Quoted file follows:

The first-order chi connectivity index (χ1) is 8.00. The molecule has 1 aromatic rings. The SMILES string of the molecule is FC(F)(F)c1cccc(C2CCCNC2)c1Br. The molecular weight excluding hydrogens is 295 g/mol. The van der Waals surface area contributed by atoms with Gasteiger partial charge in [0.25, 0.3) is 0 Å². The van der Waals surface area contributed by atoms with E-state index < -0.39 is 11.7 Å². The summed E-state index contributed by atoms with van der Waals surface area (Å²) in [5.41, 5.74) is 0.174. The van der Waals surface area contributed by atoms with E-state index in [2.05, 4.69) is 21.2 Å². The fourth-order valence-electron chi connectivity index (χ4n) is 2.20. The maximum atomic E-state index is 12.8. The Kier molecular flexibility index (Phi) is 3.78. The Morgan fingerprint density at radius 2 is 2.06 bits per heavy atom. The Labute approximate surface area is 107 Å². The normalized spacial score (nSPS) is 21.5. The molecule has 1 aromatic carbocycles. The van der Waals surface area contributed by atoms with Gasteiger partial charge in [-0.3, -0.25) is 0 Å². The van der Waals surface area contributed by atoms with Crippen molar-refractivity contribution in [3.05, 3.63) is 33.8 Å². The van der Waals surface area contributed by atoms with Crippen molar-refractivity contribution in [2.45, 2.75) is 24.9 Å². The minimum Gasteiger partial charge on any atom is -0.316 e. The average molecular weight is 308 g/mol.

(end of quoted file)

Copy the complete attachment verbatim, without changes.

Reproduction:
The first-order chi connectivity index (χ1) is 8.00. The molecule has 1 aromatic rings. The SMILES string of the molecule is FC(F)(F)c1cccc(C2CCCNC2)c1Br. The molecular weight excluding hydrogens is 295 g/mol. The van der Waals surface area contributed by atoms with Gasteiger partial charge in [0.25, 0.3) is 0 Å². The van der Waals surface area contributed by atoms with E-state index < -0.39 is 11.7 Å². The summed E-state index contributed by atoms with van der Waals surface area (Å²) in [5.41, 5.74) is 0.174. The van der Waals surface area contributed by atoms with E-state index in [2.05, 4.69) is 21.2 Å². The fourth-order valence-electron chi connectivity index (χ4n) is 2.20. The maximum atomic E-state index is 12.8. The Kier molecular flexibility index (Phi) is 3.78. The Morgan fingerprint density at radius 2 is 2.06 bits per heavy atom. The Labute approximate surface area is 107 Å². The normalized spacial score (nSPS) is 21.5. The molecule has 1 aromatic carbocycles. The van der Waals surface area contributed by atoms with Gasteiger partial charge in [-0.3, -0.25) is 0 Å². The van der Waals surface area contributed by atoms with Crippen molar-refractivity contribution in [3.05, 3.63) is 33.8 Å². The van der Waals surface area contributed by atoms with Crippen molar-refractivity contribution in [2.45, 2.75) is 24.9 Å². The minimum Gasteiger partial charge on any atom is -0.316 e. The average molecular weight is 308 g/mol.